I found this article, Life, Liberty and the Pursuit of Vaccines, today while thumbing through the Tuesday “Science Times” on the history of vaccination especially as it relates to the founders of the United States. Many conspiracy theorists and anti-vaccine groups will invoke the names and quotes of the founders of the US to justify their message of “freedom from vaccines.”
In fact, this notion is not only scientifically but also historically flawed. Many of the founders of the US were extremely strong supporters of inoculation, which at the time existed in a manner far less refined and safe than today. Yet despite its primitive nature, inoculations were seen as a critical measure for protecting health and represented one of the first major public health initiatives in the United States.
Benjamen Franklin stands out as one of the biggest promoters of inoculation. Franklin was both a politician and a scientist, who helped document the safety and effectiveness of inoculation. Franklin was personally touched by the loss of his four year old son who died of small pox having never been inoculated.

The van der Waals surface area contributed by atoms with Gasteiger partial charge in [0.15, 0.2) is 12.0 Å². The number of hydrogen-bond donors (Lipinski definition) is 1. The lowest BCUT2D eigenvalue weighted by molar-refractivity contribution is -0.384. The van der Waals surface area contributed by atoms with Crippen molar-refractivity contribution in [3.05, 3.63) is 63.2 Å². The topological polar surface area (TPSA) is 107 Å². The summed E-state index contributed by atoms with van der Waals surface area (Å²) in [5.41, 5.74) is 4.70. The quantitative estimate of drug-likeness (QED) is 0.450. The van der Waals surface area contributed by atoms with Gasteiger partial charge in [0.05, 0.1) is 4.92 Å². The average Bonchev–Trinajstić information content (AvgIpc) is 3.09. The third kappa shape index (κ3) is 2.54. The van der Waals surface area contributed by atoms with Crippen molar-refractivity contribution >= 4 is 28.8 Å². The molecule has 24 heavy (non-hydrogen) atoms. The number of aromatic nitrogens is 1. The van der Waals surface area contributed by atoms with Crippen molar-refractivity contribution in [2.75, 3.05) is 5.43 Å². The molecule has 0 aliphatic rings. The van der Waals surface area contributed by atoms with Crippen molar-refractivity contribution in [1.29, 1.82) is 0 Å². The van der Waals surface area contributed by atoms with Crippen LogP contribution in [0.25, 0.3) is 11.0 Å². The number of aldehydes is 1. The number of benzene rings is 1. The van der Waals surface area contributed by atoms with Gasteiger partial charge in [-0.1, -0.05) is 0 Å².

In 1736 I lost one of my sons, a fine boy of four years old, by the small-pox, taken in the common way, long regretted bitterly, and still regret that I had not given it to him by inoculation.
This I mention for the sake of parents who omit that operation, on the supposition that they should never forgive themselves if a child died under it, my example showing that the regret may be the same either way and that, therefore, the safer should be chosen.
I’d recommend taking Franklin’s advice. In case you didn’t know, he has a reputation for being a rather wise man.
This entry was posted on Wednesday, March 2nd, 2011 at 12:39 am and is filed under Culture, Good Science, History, Quackery. You can follow any responses to this entry through the RSS 2.0 feed. You can leave a response, or trackback from your own site.
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